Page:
Each application at Spotify has a release train that happens at a regular interval. If a feature is not complete when the train leaves, the feature is used to shut it off. The feature toggles work to hide code in testing and production environments. This also helps alleviate issues with merging code as it is always checked in one place.

Release trains work on a dependable schedule — similar to a real train — which provides a fixed cadence and predictable planning. Multiple development teams can push features and code into the train. One group is dedicated to the train, and its members are from various backgrounds. Dates and quality are fixed where the scope is the variable in the system. Each team has similar iteration lengths and velocities to support planning.

The release train has a set of roles that manage it, starting with the release train engineer (are we taking the train metaphor too far?) who is similar to a scrum master. They keep the process going. Release management will make decisions on scope and plan releases. Product managers have authority over the content to set the product backlog working with the product owners on the scrum teams.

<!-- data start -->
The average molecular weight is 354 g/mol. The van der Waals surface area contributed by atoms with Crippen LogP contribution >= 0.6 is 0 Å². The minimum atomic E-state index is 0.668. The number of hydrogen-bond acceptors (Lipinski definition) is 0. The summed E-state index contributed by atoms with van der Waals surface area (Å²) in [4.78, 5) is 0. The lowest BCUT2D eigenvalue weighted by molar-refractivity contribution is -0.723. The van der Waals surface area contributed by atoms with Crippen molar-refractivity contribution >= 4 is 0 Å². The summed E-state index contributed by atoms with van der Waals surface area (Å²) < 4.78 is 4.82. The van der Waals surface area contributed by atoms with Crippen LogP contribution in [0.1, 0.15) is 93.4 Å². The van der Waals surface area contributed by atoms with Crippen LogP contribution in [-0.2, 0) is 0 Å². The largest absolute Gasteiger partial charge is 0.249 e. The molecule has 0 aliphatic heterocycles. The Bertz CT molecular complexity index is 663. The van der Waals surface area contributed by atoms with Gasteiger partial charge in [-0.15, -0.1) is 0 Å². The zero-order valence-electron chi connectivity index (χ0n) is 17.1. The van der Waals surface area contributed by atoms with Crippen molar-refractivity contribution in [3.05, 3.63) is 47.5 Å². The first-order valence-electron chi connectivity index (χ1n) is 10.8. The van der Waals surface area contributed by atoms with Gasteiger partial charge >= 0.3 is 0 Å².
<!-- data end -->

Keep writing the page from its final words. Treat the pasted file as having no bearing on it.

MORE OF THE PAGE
How to set up your own release train

Want to try this on your own team? The first step of setting up a release train is to determine the release train domains or who will work on what. On web applications, for example, a natural breakdown could be the frontend and backend services. You would have two teams feeding code into the release train.

After you’ve settled on the features, products, and components for the application, it’s important to determine the iteration of the teams and release schedule. Support work for infrastructure, common components, and user interface design will need to operate ahead of the development teams.

Full integration should take place on a regular interval, say, two weeks. Along with this full integration of the work, demonstrations to stakeholders help to report progress and solicit feedback.

Em Campbell-Pretty, a partner at Context Matters, suggests that teams already familiar with agile will make the transition to release trains more quickly. She describes how they tried this out at one her initial engagements with a release train: “We decided that the five most mature agile teams would become the EDW Agile Release Train, and we would work to transition the other teams into the train over time.”